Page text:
Google plans to take another shot at direct sales for its line of Nexus phones — Android smartphones that offer an unadulterated strain of the mobile OS. The plan would cut carriers out of the distribution loop, and it’s similar to something Google tried years ago. That plan flopped. This time, Google will have more manufacturers as partners and more devices, but will consumers accept unsubsidized prices?
Two years after its initial attempt to sell Nexus smartphones directly to consumers flopped, Google (Nasdaq: GOOG) is apparently trying to revive the strategy.
This time, though, it’s added a few new touches. It’s going to work with up to five device manufacturers at a time to create a portfolio of Nexus-line devices that include smartphones and tablets, and it will sell direct both through its website and possibly through some retailers, The Wall Street Journal reported.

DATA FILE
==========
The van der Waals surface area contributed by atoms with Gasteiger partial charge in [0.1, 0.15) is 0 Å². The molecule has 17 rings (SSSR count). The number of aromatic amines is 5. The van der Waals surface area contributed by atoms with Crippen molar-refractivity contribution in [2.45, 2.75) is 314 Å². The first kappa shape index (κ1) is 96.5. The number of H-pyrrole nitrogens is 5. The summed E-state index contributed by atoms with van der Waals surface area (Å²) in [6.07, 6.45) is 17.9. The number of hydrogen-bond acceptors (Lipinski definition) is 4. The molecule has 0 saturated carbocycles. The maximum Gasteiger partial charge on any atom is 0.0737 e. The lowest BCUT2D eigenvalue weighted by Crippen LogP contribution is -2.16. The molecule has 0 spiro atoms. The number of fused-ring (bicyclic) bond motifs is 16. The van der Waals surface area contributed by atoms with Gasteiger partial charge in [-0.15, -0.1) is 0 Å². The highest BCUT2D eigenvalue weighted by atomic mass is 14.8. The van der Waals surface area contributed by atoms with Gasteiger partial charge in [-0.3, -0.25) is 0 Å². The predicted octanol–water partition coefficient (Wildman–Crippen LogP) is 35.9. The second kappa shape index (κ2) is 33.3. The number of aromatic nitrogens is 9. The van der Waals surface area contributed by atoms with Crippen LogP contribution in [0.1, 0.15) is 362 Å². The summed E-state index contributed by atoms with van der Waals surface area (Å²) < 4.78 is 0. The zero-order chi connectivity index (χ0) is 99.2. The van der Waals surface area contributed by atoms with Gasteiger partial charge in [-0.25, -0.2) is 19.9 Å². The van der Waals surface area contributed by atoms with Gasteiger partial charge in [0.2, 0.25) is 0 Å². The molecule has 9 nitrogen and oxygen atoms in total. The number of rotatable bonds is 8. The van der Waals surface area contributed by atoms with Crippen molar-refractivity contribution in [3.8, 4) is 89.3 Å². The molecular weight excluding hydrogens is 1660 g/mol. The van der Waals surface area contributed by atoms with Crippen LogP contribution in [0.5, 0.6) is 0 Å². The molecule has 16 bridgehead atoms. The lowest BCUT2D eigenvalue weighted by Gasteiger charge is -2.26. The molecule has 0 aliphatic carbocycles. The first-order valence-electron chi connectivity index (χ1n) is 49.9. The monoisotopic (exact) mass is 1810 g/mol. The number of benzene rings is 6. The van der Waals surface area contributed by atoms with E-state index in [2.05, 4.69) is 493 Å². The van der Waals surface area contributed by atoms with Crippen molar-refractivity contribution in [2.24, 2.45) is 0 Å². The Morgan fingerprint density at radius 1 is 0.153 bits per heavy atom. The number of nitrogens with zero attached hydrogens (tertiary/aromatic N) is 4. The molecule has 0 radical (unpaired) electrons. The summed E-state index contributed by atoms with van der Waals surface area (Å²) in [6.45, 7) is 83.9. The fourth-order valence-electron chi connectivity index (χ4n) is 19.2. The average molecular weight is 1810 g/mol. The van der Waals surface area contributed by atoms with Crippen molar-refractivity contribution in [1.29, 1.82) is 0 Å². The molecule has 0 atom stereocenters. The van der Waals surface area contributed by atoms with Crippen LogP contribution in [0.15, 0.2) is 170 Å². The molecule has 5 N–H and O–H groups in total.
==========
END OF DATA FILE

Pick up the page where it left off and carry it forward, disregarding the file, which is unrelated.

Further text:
The devices will run on the next version of Android, which is expected to be called “Jellybean.” They will reportedly be ready for market by Thanksgiving.
The new Nexus smartphones will apparently be sold unlocked, meaning they won’t come with a wireless contract and will be able to run on different wireless networks through the use of a SIM card. Unlocked smartphones typically cost more because they don’t come with carrier subsidies.
“In a sense, Google is looking to separate the control operators have over device from their control over service design,” Michael Morgan, a senior analyst at ABI Research, told the E-Commerce Times. “Apple has done this to some extent, although it continues to recognize that the operators are still a very important key to handset distribution.”
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